Wednesday, April 30, 2008

Concerns over Church Library Deaccessions

Some recent articles have brought the issue of church library deaccessions back to the surface (after the discussions last fall of the Truro sale things went quiet for a bit). Writing in the Church Times, ("The C of E is losing its own history") Jonathan Clark argues that recent sales of books and manuscripts from churches are a major and troubling symptom of the decline of the Church of England:

"Unremarked, Anglican institutions are selling the contents of their ancient libraries. A search on Abebooks.com shows a swath of volumes for sale from cathedral libraries: Bangor, Canterbury, Ely, Lincoln, Llandaff, Lichfield, Exeter, St Asaph, Wells. Even at Oxford, Pusey House, established as a think tank with a scholarly as well as a pastoral remit, in 2005 sold much of the ancient contents of its library for the years before the Tractarians. A friend, viewing this sale at Christie’s, and appalled at the rows of venerable volumes, described it as 'like a scene from the dissolution of the monasteries'. Yet that, in present-day form, is too close to the truth.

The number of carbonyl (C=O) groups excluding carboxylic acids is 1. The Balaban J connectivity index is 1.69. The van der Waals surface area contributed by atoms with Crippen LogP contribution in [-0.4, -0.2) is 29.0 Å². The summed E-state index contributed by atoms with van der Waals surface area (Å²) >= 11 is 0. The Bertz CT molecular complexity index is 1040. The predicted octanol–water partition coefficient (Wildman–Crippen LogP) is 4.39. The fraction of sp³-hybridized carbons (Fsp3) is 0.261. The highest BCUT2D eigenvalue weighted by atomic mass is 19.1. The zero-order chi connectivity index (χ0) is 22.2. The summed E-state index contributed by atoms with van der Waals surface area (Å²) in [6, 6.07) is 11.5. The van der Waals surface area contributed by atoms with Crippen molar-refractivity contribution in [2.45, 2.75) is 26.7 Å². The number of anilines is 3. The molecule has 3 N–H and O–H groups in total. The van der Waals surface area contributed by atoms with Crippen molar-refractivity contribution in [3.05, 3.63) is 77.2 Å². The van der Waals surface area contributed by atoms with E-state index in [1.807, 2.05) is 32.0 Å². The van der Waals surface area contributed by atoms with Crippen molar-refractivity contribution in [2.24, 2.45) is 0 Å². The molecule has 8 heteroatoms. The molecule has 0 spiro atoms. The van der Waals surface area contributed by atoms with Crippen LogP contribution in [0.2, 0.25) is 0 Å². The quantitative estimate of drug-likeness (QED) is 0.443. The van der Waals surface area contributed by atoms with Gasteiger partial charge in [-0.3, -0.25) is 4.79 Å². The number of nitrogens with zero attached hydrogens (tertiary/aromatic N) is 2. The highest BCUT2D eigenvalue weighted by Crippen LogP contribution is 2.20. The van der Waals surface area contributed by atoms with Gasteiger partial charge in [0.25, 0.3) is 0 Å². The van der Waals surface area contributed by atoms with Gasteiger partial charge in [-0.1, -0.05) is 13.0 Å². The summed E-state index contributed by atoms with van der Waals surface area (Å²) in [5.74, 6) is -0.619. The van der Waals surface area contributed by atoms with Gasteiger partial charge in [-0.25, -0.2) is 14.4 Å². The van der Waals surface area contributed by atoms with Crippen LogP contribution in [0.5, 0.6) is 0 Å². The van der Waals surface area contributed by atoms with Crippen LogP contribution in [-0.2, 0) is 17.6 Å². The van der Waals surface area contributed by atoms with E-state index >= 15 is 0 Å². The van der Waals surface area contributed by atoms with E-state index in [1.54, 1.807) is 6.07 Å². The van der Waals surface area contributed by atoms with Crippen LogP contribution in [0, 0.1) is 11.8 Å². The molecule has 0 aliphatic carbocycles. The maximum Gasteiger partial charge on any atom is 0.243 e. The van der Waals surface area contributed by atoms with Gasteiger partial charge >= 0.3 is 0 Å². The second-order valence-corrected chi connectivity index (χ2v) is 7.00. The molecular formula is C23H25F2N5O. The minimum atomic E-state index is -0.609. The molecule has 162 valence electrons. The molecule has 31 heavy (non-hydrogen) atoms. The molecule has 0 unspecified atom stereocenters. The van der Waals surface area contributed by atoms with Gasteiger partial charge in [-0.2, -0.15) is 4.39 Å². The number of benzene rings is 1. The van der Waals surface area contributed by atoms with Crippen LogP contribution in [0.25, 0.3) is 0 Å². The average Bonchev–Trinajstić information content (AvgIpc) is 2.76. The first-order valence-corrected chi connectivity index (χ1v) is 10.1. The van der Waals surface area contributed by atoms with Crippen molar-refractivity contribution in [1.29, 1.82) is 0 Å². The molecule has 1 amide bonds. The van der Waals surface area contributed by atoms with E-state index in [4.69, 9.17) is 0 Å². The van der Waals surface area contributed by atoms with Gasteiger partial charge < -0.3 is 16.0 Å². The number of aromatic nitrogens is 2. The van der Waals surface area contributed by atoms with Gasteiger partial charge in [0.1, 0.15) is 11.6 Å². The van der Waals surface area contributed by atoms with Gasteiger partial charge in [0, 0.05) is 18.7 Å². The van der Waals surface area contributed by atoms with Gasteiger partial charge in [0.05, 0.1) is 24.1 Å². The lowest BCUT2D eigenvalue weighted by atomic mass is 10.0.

One can imagine it. Accountants add up the retail value of the collections, calculate the number of borrowers or readers, and advise that there is no option but liquidation. Senior clergy, who no longer read the books, are all too happy to accept expert advice. The auction houses promise a professional service, and the best prices (which are not always realised). The Charity Commissioners make no complaint. There is little publicity.

Such sales are more than minor inevitabilities: together, they become a historical phenomenon. They signify the Church of England losing the argument, and turning away from an attempt to sustain a heavyweight historical rationale for itself. One wonders whether the libraries of most Anglican clerics now consist not of formidable works of scholarship, but of paperbacks from the 1970s, already disintegrating."

David Shaw comments on Ex-Libris that "many of the cases reported are simply housekeeping operations. It is in no way true that the cathedral libraries listed have been sold (as opposed to disposal of some items)." Shaw adds that at Canterbury, for example, some modern duplicates and out-of-scope items have been sold in recent years, but not the whole library.

It's important not to be alarmist about all this. All libraries must weed their collections. I don't know enough about the non-Truro cases listed here to make much comment on them, but I do think it's important to be cautious before leaping to unfounded conclusions (just because there's a listing on ABE doesn't mean that the entire library is being sold off piecemeal).

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